Thankfully, as I said, Linus is slowly beginning to sleep more during the night. But, that whole not sleeping thing that comes as a package deal with parenthood is rough. It has probably been the biggest adjustment for me since welcoming Linus into the world. Ask almost anyone who knows me, and they will tell you that this mama loves her sleep, with a capital "loves".
I went through a mourning process when I had to say good-bye to it for a while. And, I continued to mourn it night after night, because that's the thing about sleep - you need it every night, and every night that you don't get it is hard. I really think I kept cycling through the five stages of grief (and still do some weeks... oy).
So, I've written a handy-dandy guide for other new moms (and dads, too!) to help you recognize if you're mourning the loss of sleep and how to complete the cycle so you can move on to acceptance:
You've just dozed off. Suddenly, you're abruptly awoken when your hyper-active parent sense starts tingling and you hear those first, soft utterances - a whine, a coo, a cough - through the monitor. But you ignore it. It's a fluke! The baby can't possibly be awake yet. Somehow thinking your movements and noises will have an affect on the baby from one room over, you lay as still a possible and breath softly in an attempt not to stir them further.
Then it happens again. This time, louder.
You groan. You shake your head "no". You tense up. You'd just gotten comfortable... the baby can't be waking up yet. He just can't be.
The whine turns into a cry. No more denying it. He's up.
You open your bloodshot eyes and feel a small sense of rage at being pulled so unapologetically from your slumber. The baby's cries start to sound like nails on a chalk board. You throw off the comforter and stomp toward the nursery, possibly slamming the door on your way out.
Your anger may escalate with each subsequent wake up call. There might be profanity involved.
After calming your baby, he is finally nursed, settled, dry, cozy and snoozing in your arms. You sigh, finally seeing sleep in your very near future.
You lay him down, ever-so-gently into the crib, so as not to disturb.
But... as soon as he hits the mattress, his eyes pop wide open. He may start to cry again, or he may start to giggle at you, ready to play (jury is out on which reaction is actually worse in the middle of the night...).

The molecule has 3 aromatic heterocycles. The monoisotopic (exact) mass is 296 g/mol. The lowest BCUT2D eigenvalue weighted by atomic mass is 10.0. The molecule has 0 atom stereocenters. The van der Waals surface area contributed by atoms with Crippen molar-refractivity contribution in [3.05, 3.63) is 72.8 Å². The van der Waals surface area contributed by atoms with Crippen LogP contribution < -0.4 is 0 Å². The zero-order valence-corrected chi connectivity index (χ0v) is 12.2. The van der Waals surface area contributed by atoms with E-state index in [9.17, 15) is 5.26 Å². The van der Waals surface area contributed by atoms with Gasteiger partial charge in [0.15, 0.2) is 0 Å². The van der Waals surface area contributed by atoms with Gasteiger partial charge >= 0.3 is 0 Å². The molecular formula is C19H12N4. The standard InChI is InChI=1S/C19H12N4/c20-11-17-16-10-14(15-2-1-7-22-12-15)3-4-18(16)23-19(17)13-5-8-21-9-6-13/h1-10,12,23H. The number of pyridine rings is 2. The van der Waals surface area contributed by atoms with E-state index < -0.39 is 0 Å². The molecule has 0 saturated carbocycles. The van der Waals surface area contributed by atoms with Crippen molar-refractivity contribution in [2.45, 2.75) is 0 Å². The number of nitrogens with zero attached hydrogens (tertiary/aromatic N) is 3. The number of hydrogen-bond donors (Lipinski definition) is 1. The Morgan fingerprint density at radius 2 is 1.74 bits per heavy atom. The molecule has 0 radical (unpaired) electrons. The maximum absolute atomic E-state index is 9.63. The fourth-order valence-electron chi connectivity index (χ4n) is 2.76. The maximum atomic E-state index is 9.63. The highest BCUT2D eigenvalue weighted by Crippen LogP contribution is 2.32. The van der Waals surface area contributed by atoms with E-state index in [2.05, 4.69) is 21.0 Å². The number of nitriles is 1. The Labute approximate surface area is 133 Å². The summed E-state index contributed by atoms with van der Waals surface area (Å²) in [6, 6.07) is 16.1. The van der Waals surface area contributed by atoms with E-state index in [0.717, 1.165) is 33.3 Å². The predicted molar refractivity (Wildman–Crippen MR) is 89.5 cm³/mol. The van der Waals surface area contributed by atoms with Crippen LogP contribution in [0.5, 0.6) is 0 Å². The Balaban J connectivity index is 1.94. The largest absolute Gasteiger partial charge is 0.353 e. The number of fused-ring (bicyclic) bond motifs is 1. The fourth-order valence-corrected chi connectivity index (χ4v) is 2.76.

You try again with shushing, bouncing, and rocking, but to no avail. You try bringing him into bed with you and settling in together. This lasts about for about 30 seconds (just long enough to feel sleep begin to set in) when he starts scratching your face and climbing you. You get up and use your very best baby settling techniques with minimal effect.
You are growing ever more sleepy by the second and want nothing more than to curl up like a big toasty cinnamon bun in your bed.
You glance at the clock and realize it's been nearly two hours since your started this process and you begin to feel desperate. Precious nighttime hours are dwindling. In an act of desperation, you find yourself begging and pleading with your baby to "please, please, please, for the love of God, just GO TO SLEEP!".
The baby, completely ignoring your desperate pleas and possible attempts at exhausted logic, is still staring at you with nary a hint of sleepiness in their eyes. Your over tiredness and frustration begin to overtake you. You might feel like you're never going to sleep again. You may look outside and see the dark windows of your neighbors homes and think you are the only person in whole world who is awake. There may or may not be tears.
Sooner or later, the sun comes up and brings with it clarity. There's nothing else you can do tonight. You've exhausted your resources and are past the point of exhaustion yourself. You call it a night and move on to your first cup of coffee for the day while patting yourself on the back for making it through another sleepless night with (most of) your sanity in tact. Your baby smiles and snuggles with you and turns on the cute, just high enough so that you forget your anger and depression, and reminds you that the sleepless nights really are worth it. You begin to feel new hope, but still mentally begin the count down to nap time...
Congratulations! The cycle is complete.